So, what are the differences between these two philosophical accounts? In the next section of my essay I shall compare these philosophical positions and identify the differences between these two kinds of pluralistic concepts as put forward by Dupré and Chang. To begin with, while both philosophers subscribe to the idea of pluralism, they also both consider themselves to be realists. However, despite this terminological commonality, the concepts proposed by these philosophers offer different kinds of pluralism and, hence, provide slightly different perspectives on the nature of science. The fundamental difference between these two positions is that Dupré is concerned with the metaphysical basis, whereas Chang’s account is epistemic. Dupré’s philosophy provides us with insights on the ultimate nature of things, while Chang’s philosophy of science primarily deals with science as a practice that enables us to gain knowledge about the natural world. As I have illustrated earlier in this essay, Dupré believes that the reality is complex and is indeed ‘many things’, whereas Chang does not make those kind of metaphysical statements; rather, he believes, as in the case with water, the reality can be described  as ‘many things’. While acknowledging that metaphysical pluralism is ‘esthetically beautiful’, he is reluctant to make claims regarding the ‘way the world is’ since they are not be verifiable: ‘it is not possible to support any metaphysical premises well enough’, since ‘the true shape of reality is not directly accessible to us’ (Chang, 2012, p. 292).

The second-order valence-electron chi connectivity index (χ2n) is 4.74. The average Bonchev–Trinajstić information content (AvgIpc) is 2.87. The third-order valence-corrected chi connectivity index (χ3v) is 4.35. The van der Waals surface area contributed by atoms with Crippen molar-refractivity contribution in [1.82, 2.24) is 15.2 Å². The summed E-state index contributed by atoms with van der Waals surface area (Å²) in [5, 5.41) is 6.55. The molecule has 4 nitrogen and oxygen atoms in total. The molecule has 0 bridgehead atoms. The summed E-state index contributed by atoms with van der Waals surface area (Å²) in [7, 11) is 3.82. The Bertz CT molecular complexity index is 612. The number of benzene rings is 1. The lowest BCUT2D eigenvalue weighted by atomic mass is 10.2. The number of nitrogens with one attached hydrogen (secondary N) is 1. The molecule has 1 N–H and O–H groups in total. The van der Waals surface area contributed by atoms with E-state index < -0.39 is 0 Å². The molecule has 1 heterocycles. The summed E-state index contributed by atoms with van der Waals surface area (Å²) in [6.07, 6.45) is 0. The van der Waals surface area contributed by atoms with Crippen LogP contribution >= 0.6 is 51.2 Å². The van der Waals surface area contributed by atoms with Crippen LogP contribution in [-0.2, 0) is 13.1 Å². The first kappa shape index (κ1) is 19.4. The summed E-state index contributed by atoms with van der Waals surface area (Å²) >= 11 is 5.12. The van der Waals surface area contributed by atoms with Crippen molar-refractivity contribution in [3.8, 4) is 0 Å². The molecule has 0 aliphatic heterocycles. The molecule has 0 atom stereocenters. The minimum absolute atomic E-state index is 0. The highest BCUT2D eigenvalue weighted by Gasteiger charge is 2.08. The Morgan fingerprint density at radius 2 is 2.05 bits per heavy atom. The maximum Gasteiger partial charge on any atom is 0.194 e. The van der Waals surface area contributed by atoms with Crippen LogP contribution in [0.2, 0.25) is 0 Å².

In his book The Disorder of Things Dupré, when attempting to classify his philosophical position, states that his account is compatible with realism: ‘I can see no possible reason why commitment to many overlapping kinds of things should threaten the reality of any of them’ (Dupré, 1993, p. 262). Hence, Dupré’s philosophical position, which he calls ‘promiscuous realism’ is in fact a combination of realism and pluralism: since the reality is itself ‘complex’, it is rational to belief in the truth of many overlapping scientific theories. Hasok Chang’s philosophy, on the other hand, is not realist in that sense. According to his definition, reality is ‘whatever resists our own will’ and it is essential to maximize our exposure to it by having multiple systems of scientific practice (Chang, 2012, p. 220). However, Chang’s philosophy does not concern itself with the ‘truth’ of scientific theories. In fact, his view of knowledge as an ‘ability’, and his emphasis on the ‘practical knowledge’ rather than the truth-content of theories, as in the case with the phlogiston theory, makes his account more compatible with the philosophical position of ‘constructive empiricism’ and the notion of ‘empirical adequacy’ as put forward by Van Fraassen (Van Fraassen, 1998).